February 29, 2024

Report Highlights Severe Injuries among Contractors in Oil and Gas

Contract employers reported to OSHA the highest number of severe injuries in the oil and gas extraction industry during January 2015–July 2022, according to a report published in CDC’s Morbidity and Mortality Weekly Report (MMWR) earlier this month. The authors examined data from 32 states and territories under federal OSHA authority to determine trends in severe injuries in oil and gas extraction. Based on their findings, the authors urge oil and gas extraction operators to include contract workers in site safety management plans and improve training on job and equipment hazards. The authors note that this report could also be used to help guide the implementation of strategies to improve safety among workers in the oil and gas industry.

Contract workers in the well drilling and service subindustries—those engaged in drilling oil and gas wells or performing support activities for oil and gas operations—experienced disproportionately more injuries than those in the extraction or operation subsector, which primarily comprises companies that operate or develop oil and gas field properties. The oil and gas extraction industry reported a total of 2,101 severe work-related injuries during January 2015–July 2022. More than 93 percent of those injuries occurred among contractors—70.1 percent among contractors supporting oil and gas operations and 23.4 percent among contractors working in oil and gas well drilling. According to the report, the greater number of severe injuries among contract workers performing support activities “might be attributed to the temporary nature of most work in this subindustry, which is largely without a social safety net, and consists of high-hazard jobs for which workers do not receive consistent training.” Injuries among employees of oil and gas operators comprised just 6.5 percent of the total number of injuries.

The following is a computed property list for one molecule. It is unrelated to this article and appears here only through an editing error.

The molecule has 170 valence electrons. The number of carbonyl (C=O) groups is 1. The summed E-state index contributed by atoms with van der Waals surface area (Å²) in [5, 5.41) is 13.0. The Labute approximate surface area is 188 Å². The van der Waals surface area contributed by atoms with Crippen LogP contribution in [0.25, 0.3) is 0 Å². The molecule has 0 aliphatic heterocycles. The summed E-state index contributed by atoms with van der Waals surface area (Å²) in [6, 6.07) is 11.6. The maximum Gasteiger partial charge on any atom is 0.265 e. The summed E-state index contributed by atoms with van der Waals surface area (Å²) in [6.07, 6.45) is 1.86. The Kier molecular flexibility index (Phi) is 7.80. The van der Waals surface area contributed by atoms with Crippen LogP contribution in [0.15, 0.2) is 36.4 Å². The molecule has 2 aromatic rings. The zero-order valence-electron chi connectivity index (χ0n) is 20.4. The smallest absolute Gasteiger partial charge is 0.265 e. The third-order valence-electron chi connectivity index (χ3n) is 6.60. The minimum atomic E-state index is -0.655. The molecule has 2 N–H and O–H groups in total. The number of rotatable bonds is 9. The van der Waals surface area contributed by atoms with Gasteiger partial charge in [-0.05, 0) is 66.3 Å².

The analysis also showed that injuries involving an upper extremity were the most reported, comprising 42.6 percent of all severe injury reports. Injuries involving a lower extremity followed; these were mentioned in 17.9 percent of reports. The leading types of injuries were open wounds and traumatic injuries to the bones, nerves, or spinal cord. More than 60 percent of these incidents were caused by contact with objects and equipment, followed by slips, trips, and falls, which led to 17.6 percent of incidents. Fires or explosions and exposures to harmful substances or environments were the third and fourth most common causes of severe work-related injuries among oil and gas extraction workers.

“These findings … underscore the necessity for [oil and gas extraction] operators to work with contracting companies to review their health and safety programs, interventions, and company safety procedures and address specific [work site] hazards to prevent the occurrence of severe injuries leading to hospitalizations and amputations specifically affecting upper and lower body extremities,” the report concludes.

For more information, see the full report in CDC’s MMWR.